Archive for Tuesday, June 9, 2015

Kansas budget chief lays out possible cuts

June 9, 2015

— Kansas would likely be forced to lay off prison guards, cut aid to public schools and reduce payments to health care providers and nursing homes if legislators don't increase taxes, Republican Gov. Sam Brownback's budget director told GOP lawmakers Monday.

Unable to agree on how to tackle a budget shortfall that arose after the state slashed personal income taxes, lawmakers over the weekend still approved a spending measure for the fiscal year that begins July 1 that includes a $400 million deficit.

Because the Kansas Constitution requires the budget to be balanced, Brownback has three options if no tax plan passes: veto the budget measure, which raises the threat of a partial government shutdown; use his power to veto individual spending lines, although those often contain most or all of an agency's state funding; or invoke a state law that allows him to avert a deficit by cutting spending when lawmakers are not in session.

Budget Director Shawn Sullivan told lawmakers Monday that unless they increase taxes, Brownback is likely to choose the third option. "The most likely option is across-the-board cuts" of 6.2 percent of the amount lawmakers budgeted for each agency or program, Sullivan said.

The state's budget problems arose after lawmakers cut personal income taxes in 2012 and 2013 at Brownback's urging in an effort to stimulate the economy. The governor and many GOP legislators want to preserve as much of those tax cuts as possible by boosting sales and cigarette taxes.

Sullivan discussed details of potential cuts during a meeting of 27 House Republicans after the chamber postponed a debate on a bill raising sales and income taxes that the Senate approved Sunday. The meeting was private, but an Associated Press reporter who wandered in was allowed to stay after declining to leave.

Republicans in the GOP-dominated Legislature are deeply divided over raising taxes to close the budget shortfall, and legislators in both parties don't think the House will pass the Senate's measure. Sullivan said he was asked to brief the GOP group on what would happen if no tax bill passed.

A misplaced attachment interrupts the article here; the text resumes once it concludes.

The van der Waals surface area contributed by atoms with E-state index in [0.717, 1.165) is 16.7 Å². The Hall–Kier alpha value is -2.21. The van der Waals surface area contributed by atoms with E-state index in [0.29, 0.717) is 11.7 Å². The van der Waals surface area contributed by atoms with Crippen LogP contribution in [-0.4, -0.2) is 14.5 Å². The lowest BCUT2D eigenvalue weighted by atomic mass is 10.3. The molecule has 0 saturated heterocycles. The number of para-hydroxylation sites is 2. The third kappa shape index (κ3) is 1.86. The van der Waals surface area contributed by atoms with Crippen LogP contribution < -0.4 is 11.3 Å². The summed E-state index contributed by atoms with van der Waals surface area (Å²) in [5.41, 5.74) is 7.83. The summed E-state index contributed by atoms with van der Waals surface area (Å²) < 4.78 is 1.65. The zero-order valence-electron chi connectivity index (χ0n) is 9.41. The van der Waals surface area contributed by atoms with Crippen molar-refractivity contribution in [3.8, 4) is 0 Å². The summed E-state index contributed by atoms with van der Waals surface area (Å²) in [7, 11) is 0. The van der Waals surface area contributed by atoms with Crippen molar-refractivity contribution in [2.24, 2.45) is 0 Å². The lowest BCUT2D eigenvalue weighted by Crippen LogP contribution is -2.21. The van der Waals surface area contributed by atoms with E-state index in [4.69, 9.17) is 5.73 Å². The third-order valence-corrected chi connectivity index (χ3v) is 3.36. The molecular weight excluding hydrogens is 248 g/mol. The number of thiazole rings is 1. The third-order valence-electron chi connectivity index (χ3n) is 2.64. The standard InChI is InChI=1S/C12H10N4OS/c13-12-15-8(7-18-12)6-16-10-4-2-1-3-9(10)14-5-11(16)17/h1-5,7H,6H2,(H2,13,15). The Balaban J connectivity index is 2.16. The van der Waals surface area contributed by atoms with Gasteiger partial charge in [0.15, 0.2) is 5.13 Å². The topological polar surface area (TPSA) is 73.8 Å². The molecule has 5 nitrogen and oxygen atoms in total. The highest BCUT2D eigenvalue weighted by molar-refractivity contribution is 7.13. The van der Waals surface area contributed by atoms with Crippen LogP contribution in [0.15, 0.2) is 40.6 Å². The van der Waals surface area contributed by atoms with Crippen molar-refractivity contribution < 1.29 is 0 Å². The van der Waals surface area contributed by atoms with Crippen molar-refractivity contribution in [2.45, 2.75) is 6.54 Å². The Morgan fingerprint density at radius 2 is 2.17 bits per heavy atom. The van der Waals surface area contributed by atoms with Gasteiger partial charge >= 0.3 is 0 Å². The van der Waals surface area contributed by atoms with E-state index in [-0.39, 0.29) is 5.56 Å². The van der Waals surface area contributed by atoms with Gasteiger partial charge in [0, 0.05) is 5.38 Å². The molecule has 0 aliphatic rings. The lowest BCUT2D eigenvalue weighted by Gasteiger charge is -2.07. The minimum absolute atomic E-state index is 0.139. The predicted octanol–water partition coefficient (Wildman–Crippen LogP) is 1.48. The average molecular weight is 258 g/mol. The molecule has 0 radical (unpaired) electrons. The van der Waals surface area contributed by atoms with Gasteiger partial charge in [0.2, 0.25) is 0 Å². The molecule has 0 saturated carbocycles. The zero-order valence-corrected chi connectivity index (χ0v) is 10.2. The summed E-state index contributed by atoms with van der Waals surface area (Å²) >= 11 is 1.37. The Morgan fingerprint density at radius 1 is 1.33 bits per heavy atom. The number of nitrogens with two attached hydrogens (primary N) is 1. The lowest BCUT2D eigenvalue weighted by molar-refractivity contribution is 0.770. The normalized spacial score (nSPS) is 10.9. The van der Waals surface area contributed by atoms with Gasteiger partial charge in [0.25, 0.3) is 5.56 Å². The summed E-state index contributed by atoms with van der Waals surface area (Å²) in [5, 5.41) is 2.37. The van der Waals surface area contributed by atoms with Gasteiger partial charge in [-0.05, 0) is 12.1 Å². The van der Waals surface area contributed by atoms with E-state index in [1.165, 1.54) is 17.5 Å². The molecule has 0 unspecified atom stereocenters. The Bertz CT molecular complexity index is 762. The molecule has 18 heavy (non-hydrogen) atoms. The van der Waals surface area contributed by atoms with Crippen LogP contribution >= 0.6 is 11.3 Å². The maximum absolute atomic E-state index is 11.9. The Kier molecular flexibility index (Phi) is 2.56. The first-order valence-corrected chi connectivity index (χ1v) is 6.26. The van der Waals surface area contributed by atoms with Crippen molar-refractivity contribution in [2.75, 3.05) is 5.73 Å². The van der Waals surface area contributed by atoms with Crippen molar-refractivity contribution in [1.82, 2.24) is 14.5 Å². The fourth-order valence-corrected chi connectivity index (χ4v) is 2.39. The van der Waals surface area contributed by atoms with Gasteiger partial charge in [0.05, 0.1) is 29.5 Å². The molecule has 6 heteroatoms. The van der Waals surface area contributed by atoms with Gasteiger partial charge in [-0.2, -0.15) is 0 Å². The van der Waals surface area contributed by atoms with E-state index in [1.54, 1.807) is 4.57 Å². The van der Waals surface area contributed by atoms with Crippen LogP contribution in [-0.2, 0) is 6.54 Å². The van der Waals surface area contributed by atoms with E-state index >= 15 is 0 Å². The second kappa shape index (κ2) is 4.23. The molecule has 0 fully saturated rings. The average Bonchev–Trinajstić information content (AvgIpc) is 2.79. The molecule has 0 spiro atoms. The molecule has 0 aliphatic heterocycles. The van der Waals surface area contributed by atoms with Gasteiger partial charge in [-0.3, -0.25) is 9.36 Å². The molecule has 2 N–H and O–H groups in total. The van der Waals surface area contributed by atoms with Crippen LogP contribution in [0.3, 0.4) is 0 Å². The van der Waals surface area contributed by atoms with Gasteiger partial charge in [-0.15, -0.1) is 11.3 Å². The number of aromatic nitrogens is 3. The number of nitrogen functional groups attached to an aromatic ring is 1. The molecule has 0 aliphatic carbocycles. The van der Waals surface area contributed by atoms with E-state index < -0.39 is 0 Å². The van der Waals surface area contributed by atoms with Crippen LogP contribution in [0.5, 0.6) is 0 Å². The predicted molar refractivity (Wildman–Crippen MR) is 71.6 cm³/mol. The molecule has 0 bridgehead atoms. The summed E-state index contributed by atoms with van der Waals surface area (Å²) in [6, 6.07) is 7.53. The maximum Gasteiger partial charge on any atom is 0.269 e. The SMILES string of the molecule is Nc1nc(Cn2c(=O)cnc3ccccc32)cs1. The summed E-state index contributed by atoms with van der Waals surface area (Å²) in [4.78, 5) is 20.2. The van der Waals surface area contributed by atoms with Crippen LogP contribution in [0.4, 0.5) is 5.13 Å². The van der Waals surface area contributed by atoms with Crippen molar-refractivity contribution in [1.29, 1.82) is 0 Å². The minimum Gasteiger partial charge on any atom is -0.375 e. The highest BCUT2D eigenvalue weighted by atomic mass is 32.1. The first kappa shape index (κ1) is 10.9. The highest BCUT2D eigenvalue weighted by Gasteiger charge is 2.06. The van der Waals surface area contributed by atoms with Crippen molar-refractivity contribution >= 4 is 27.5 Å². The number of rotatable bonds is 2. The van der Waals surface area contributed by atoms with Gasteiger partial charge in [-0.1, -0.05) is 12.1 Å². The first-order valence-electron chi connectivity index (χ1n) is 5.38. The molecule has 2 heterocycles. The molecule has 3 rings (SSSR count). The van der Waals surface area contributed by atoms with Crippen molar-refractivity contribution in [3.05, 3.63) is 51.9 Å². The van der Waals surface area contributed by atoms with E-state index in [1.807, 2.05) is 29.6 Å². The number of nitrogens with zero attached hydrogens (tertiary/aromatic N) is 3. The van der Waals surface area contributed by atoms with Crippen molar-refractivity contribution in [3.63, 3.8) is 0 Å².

The budget approved by lawmakers would allow state spending to rise, but Brownback said Monday the state must cover rising social services costs, bolster its public pension system and comply with court mandates on school funding. GOP leaders also don't think there's support in either chamber for cutting enough to close the budget gap.

The Senate has approved increasing the state's sales tax to 6.55 percent from 6.15 percent and boosting the cigarette tax by 50 cents a pack to $1.29. That tax bill also would raise taxes for business owners by $24 million during the next fiscal year — the top amount Brownback will accept, but a figure many House Republican see as too low.

Lawmakers were in the 109th day of their annual session, making it the longest in state history. The impasse raised the possibility that they might not be able to pass any tax bill.

Sullivan said schools would lose $197 million of the more than $4 billion in state aid they were set to receive during the next fiscal year. That would wipe out increased funds lawmakers allocated last year to meet a Kansas Supreme Court directive to provide extra aid to poor districts.

He also said health care providers who serve poor and needy Kansas residents covered by the Medicaid program would see payments from the state drop from 7.5 percent to 8.5 percent.

The prison system has already reduced administrative expenses, so its operations would be affected by any cuts, Sullivan said.

"You'd have to cut back on your corrections officers and your front-line staffing," he said.

Democratic Rep. Tom Sawyer, of Wichita, said the cuts would be "devastating" for public schools and would threaten public safety.

Republican Rep. John Rubin, of Shawnee, who supports reductions in government spending, said an across-the-board cut is "lazy and totally inefficient." Still Rubin said he believes the threat is a real possibility if the deadlock over taxes continues.

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